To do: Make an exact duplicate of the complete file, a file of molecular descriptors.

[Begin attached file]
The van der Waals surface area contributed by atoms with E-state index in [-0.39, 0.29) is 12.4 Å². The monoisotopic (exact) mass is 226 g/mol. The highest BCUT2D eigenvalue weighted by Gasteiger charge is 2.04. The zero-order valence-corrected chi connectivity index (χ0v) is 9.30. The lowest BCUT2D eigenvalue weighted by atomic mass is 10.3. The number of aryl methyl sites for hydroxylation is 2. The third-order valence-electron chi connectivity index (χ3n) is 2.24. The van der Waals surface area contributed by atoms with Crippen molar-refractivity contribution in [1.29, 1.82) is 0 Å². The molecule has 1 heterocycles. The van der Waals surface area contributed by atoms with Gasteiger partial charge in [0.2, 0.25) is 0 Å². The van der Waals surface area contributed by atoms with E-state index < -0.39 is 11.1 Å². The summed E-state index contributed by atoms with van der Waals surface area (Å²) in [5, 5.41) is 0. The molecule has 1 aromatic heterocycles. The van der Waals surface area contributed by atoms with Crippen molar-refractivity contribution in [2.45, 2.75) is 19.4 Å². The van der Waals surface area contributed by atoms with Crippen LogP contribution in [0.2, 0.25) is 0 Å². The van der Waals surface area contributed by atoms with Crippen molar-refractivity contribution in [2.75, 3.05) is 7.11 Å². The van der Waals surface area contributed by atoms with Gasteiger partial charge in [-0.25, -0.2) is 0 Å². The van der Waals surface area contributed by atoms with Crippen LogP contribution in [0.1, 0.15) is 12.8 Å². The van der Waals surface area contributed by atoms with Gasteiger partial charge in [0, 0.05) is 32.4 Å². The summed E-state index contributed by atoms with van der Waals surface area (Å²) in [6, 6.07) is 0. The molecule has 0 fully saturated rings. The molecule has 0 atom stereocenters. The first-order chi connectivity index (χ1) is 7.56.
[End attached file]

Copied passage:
The van der Waals surface area contributed by atoms with E-state index in [-0.39, 0.29) is 12.4 Å². The monoisotopic (exact) mass is 226 g/mol. The highest BCUT2D eigenvalue weighted by Gasteiger charge is 2.04. The zero-order valence-corrected chi connectivity index (χ0v) is 9.30. The lowest BCUT2D eigenvalue weighted by atomic mass is 10.3. The number of aryl methyl sites for hydroxylation is 2. The third-order valence-electron chi connectivity index (χ3n) is 2.24. The van der Waals surface area contributed by atoms with Crippen molar-refractivity contribution in [1.29, 1.82) is 0 Å². The molecule has 1 heterocycles. The van der Waals surface area contributed by atoms with Gasteiger partial charge in [0.2, 0.25) is 0 Å². The van der Waals surface area contributed by atoms with E-state index < -0.39 is 11.1 Å². The summed E-state index contributed by atoms with van der Waals surface area (Å²) in [5, 5.41) is 0. The molecule has 1 aromatic heterocycles. The van der Waals surface area contributed by atoms with Crippen molar-refractivity contribution in [2.45, 2.75) is 19.4 Å². The van der Waals surface area contributed by atoms with Crippen LogP contribution in [0.2, 0.25) is 0 Å². The van der Waals surface area contributed by atoms with Crippen molar-refractivity contribution in [2.75, 3.05) is 7.11 Å². The van der Waals surface area contributed by atoms with Gasteiger partial charge in [-0.25, -0.2) is 0 Å². The van der Waals surface area contributed by atoms with Crippen LogP contribution in [0.1, 0.15) is 12.8 Å². The van der Waals surface area contributed by atoms with Gasteiger partial charge in [0, 0.05) is 32.4 Å². The summed E-state index contributed by atoms with van der Waals surface area (Å²) in [6, 6.07) is 0. The molecule has 0 fully saturated rings. The molecule has 0 atom stereocenters. The first-order chi connectivity index (χ1) is 7.56.